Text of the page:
40 Interesting Facts About the Milky Way Galaxy


The Sun and all the planets around it are part of what is known as the Milky Way Galaxy. It is our home galaxy and one of the billions of galaxies in the universe. The term “milky” is derived from the galaxy’s appearance from Earth – a band of light in the night sky formed from stars. However, you can’t see that with your naked eye.

The Milky Way appears as a band as its disk-shaped structure is viewed from within. A barred spiral with a diameter ranging from 100, 000 to 1800,000 light years, our galactic home is estimated to contain between 100 and 400 billion stars.

It’s a fascinating galaxy loaded with facts that will blow your mind away. That said, let’s look at 40 interesting Milky Way galaxy facts.

Fact 1. The Milky Way was born about 12.5 billion years ago and has been growing ever since.

Fact 2. According to scientists, about 7 new stars are born in the galaxy every single year.

Fact 3. Milky Way is a part of a cluster of galaxies called the Local Group, which comprises about 40 galaxies. The Local Group is, in turn, a part of a Local Supercluster, which encompasses several clusters of galaxies like the Local Group. One Local Supercluster is about 10 million light-years from the other.

Fact 4. The distance of the solar system from the galactic center is about 30,000 light-years and about 20 light years from the plane of the galaxy.

Fact 5. The Milky Way travels through space at a speed of about 343 miles per second with regard to the Cosmic Microwave Background radiation.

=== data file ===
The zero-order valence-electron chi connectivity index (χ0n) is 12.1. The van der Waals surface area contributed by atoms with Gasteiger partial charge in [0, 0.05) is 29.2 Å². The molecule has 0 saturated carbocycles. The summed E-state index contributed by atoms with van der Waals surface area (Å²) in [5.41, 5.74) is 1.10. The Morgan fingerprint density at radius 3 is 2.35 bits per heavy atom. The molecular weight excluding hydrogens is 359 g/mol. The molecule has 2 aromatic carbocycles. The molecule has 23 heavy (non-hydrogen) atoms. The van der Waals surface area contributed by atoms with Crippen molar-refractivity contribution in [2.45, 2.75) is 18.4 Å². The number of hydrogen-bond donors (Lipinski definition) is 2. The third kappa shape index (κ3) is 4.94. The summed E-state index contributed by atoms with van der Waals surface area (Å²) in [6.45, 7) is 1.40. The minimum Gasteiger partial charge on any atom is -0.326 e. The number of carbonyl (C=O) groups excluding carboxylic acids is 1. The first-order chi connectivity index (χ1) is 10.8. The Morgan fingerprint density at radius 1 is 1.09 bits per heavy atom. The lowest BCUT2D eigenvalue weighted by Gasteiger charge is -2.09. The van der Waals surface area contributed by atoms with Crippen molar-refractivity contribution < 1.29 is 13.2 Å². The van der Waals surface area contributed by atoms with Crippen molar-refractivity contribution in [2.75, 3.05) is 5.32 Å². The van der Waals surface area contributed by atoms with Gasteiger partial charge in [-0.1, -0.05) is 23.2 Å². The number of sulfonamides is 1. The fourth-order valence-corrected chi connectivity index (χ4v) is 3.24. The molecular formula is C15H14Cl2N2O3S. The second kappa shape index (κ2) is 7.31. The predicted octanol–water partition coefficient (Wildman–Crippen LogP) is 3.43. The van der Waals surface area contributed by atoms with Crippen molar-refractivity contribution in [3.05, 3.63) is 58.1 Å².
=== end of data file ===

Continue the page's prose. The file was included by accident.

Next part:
Fact 6. The galaxy’s central core has a supermassive black hole, which contains the mass of roughly 4.3 million Suns. It is normally referred to as Sagittarius A.

Fact 7. The stars, dust, and gas of the Milky Way galaxy all orbit the center at a velocity of about 136 miles per second. This constant velocity for all stars at different distances from the core indicates the presence of a shell of dark matter surrounding the galaxy.

Fact 8. The Chinese call the Milky Way the Silver River. According to Chinese mythology, this Silver River was put by the gods to deter a herdsman who was in love with a weaver woman who used to weave clothes for them.

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Fact 9. The Romans call it the Milky Road as it reminded them about milk.

Fact 10. In India, the galaxy has been referred to as Aakash Ganga. This literally means “Ganga of the heavens.”

Fact 11. The ancient Greeks referred to our galactic home as Milky Circle, which was created after some milk spilled over accidentally when Hera was feeding suckling Heracles.

Fact 12. The Ancient Greeks also looked upon the Milky Way as a road that led to Mount Olympus.

Fact 13. Another Greek mythology says that the galaxy is the trail of ruins that the chariot of Sun God Helios left behind.

Fact 14. Democritus, a Greek philosopher who lived circa 460 BCE – 370 BCE, is the first person in the world to claim that Milky Way was composed of stars.

Fact 15. Galileo Galilei would later confirm Democritus’ claim in the 17th Galileo eventually used his telescope to verify that the light band that has been given various names such as Milky Circle and Silver River was actually the light produced by numerous individual stars.

Fact 16. While the Milky Way contains up to about 400 billion stars, you can only see 0.0000025% of all the stars when you look up the sky at night.

Fact 17. According to scientists, there are at least 100 billion planets hanging out there in our galactic home.

Fact 18. Andromeda, one of the other over 100 billion galaxies in the universe, is on a collision course with Milky Way. Traveling toward each other at 250,000 miles an hour, the two spiral galaxies will collide in about 5 billion years.

Fact 19. A supernova explosion takes place in the Milky Way about every 200 years based on calculations made using the method of mapping aluminum-26 isotope. Aluminum-26 isotope is normally found in an area where a star takes birth or dies.